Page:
How Much Does a Zygomatic Dental Implant Cost?
Regardless of how complicated a case is, New Teeth Now patients pay $2,000 per zygomatic implant. If you’d like a quote for the full procedure, contact us for current pricing. Because zygomatic implants are so specialized, these fees are in addition to the procedure’s base price, which we will describe in more detail below. Anywhere between one and four zygomatic dental implants are used during a procedure, dependent on the extent of bone loss in the upper jaw.
Are Zygomatic Dental Implants Worth the Money?
Considering zygomatic dental implants are a fraction of the total cost of the full procedure, they are absolutely worth the investment to improve your overall well-being and oral health. For anyone researching full mouth dental implants for the first time, the price range from one provider to the next can be surprising.
New Teeth Now is an investment to improve quality of life and avoid the expense of maintaining damaged or failing teeth. Upkeep for advanced periodontal disease, for example, can add up quickly as treatments such as scaling and root planing will prolong the disease without curing it.
It's More Expensive to Wait Too Long
Without intervention, bone loss gets worse over time. Following any tooth extractions, the longer you wait, the more bone loss will occur. More bone loss often means you will need additional traditional or zygomatic implants to support your teeth.
Patients who have long endured issues such as periodontal disease often share how they regret investing so much time and money in a smile they never liked in the first place. When compared to single dental implants at a per tooth rate, replacing all of your teeth is more cost effective, averaging at only a third the cost of replacing one tooth with a dental implant.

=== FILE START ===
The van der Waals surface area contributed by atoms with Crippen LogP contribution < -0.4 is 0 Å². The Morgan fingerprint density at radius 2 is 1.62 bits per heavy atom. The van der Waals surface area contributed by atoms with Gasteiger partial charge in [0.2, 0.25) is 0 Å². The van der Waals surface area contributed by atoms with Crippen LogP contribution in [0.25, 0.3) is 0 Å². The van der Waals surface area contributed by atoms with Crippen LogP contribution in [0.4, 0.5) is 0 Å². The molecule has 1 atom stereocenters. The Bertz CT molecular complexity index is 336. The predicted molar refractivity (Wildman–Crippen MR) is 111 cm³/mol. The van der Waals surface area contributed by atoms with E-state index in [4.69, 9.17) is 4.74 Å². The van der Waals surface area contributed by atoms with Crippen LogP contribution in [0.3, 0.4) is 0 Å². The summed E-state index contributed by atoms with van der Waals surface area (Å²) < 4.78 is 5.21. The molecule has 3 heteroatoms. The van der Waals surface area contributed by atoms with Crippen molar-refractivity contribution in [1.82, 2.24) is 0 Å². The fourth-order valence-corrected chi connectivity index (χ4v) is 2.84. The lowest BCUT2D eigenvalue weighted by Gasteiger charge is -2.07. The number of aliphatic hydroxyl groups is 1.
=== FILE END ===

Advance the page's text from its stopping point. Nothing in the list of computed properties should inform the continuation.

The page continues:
We have spoken to many patients who have researched similar procedures and have been turned away by other oral surgeons due to bone loss. At New Teeth Now, our surgeons are renowned for their experience in full mouth restorations for patients who suffer from severe bone loss. It is very unlikely that we would not be able to help someone because of severe bone loss.
Who Is a Candidate for Zygomatic Dental Implants?
If you need half or more of your teeth replace with dental implants, or you suffer from advanced periodontal disease, then you’re a candidate for New Teeth Now. The New Teeth Now procedure requires medical clearance and access to your medical history to review disqualifying concerns unrelated to bone loss. Qualifying patients who have bone loss in the upper jaw are more likely to need zygomatic dental implants.
Patients from all over the country come to New Teeth Now because our oral surgeons excel as implant specialists for cases of severe bone loss. Most patients we see are aware of our reputation through referrals and patient testimonials.
We prioritize affordability and quality because we care deeply about our patients’ stories. Fortunately, zygomatic dental implants do not have a dramatic impact on the cost of the New Teeth Now procedure.
How Long Will Zygomatic Dental Implants Last?
What’s Included at the Base Price for the Procedure?
When you request an estimate from us on the website or over the phone, you’ll receive a price range to help you budget for the procedure. Once you have your consult, you’ll receive the final price with no hidden fees or surprises.